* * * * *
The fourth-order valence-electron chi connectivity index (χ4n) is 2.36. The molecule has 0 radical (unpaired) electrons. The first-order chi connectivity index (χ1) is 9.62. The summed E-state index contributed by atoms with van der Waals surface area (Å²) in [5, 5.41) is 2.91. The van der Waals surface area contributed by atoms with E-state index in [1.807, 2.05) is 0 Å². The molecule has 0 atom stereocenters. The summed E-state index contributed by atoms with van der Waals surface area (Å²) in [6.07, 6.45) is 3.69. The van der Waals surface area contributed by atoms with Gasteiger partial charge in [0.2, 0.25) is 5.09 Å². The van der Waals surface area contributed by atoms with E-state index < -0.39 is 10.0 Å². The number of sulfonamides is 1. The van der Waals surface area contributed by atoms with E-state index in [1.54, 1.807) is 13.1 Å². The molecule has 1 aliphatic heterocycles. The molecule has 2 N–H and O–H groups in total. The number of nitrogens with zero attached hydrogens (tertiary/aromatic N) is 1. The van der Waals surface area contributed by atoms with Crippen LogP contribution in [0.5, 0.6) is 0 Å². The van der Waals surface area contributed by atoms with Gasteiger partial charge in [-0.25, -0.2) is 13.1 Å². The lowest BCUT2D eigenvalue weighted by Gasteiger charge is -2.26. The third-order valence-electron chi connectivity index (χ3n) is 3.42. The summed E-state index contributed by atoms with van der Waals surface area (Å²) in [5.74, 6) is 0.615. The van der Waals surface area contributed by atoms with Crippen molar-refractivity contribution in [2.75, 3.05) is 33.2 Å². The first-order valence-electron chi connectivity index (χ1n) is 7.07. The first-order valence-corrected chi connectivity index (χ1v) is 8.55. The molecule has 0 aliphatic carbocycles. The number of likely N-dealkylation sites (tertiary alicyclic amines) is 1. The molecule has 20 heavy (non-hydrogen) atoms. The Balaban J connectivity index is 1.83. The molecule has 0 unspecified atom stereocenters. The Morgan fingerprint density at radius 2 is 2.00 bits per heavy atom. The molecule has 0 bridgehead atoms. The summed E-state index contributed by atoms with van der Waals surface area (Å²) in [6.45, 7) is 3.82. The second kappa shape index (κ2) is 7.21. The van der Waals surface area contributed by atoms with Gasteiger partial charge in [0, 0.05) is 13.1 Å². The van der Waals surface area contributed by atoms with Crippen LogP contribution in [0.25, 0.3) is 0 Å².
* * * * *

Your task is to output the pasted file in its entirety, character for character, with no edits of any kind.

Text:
The fourth-order valence-electron chi connectivity index (χ4n) is 2.36. The molecule has 0 radical (unpaired) electrons. The first-order chi connectivity index (χ1) is 9.62. The summed E-state index contributed by atoms with van der Waals surface area (Å²) in [5, 5.41) is 2.91. The van der Waals surface area contributed by atoms with E-state index in [1.807, 2.05) is 0 Å². The molecule has 0 atom stereocenters. The summed E-state index contributed by atoms with van der Waals surface area (Å²) in [6.07, 6.45) is 3.69. The van der Waals surface area contributed by atoms with Gasteiger partial charge in [0.2, 0.25) is 5.09 Å². The van der Waals surface area contributed by atoms with E-state index < -0.39 is 10.0 Å². The number of sulfonamides is 1. The van der Waals surface area contributed by atoms with E-state index in [1.54, 1.807) is 13.1 Å². The molecule has 1 aliphatic heterocycles. The molecule has 2 N–H and O–H groups in total. The number of nitrogens with zero attached hydrogens (tertiary/aromatic N) is 1. The van der Waals surface area contributed by atoms with Crippen LogP contribution in [0.5, 0.6) is 0 Å². The van der Waals surface area contributed by atoms with Gasteiger partial charge in [-0.25, -0.2) is 13.1 Å². The lowest BCUT2D eigenvalue weighted by Gasteiger charge is -2.26. The third-order valence-electron chi connectivity index (χ3n) is 3.42. The summed E-state index contributed by atoms with van der Waals surface area (Å²) in [5.74, 6) is 0.615. The van der Waals surface area contributed by atoms with Crippen molar-refractivity contribution in [2.75, 3.05) is 33.2 Å². The first-order valence-electron chi connectivity index (χ1n) is 7.07. The first-order valence-corrected chi connectivity index (χ1v) is 8.55. The molecule has 0 aliphatic carbocycles. The number of likely N-dealkylation sites (tertiary alicyclic amines) is 1. The molecule has 20 heavy (non-hydrogen) atoms. The Balaban J connectivity index is 1.83. The molecule has 0 unspecified atom stereocenters. The Morgan fingerprint density at radius 2 is 2.00 bits per heavy atom. The molecule has 0 bridgehead atoms. The summed E-state index contributed by atoms with van der Waals surface area (Å²) in [6.45, 7) is 3.82. The second kappa shape index (κ2) is 7.21. The van der Waals surface area contributed by atoms with Gasteiger partial charge in [0, 0.05) is 13.1 Å². The van der Waals surface area contributed by atoms with Crippen LogP contribution in [0.25, 0.3) is 0 Å².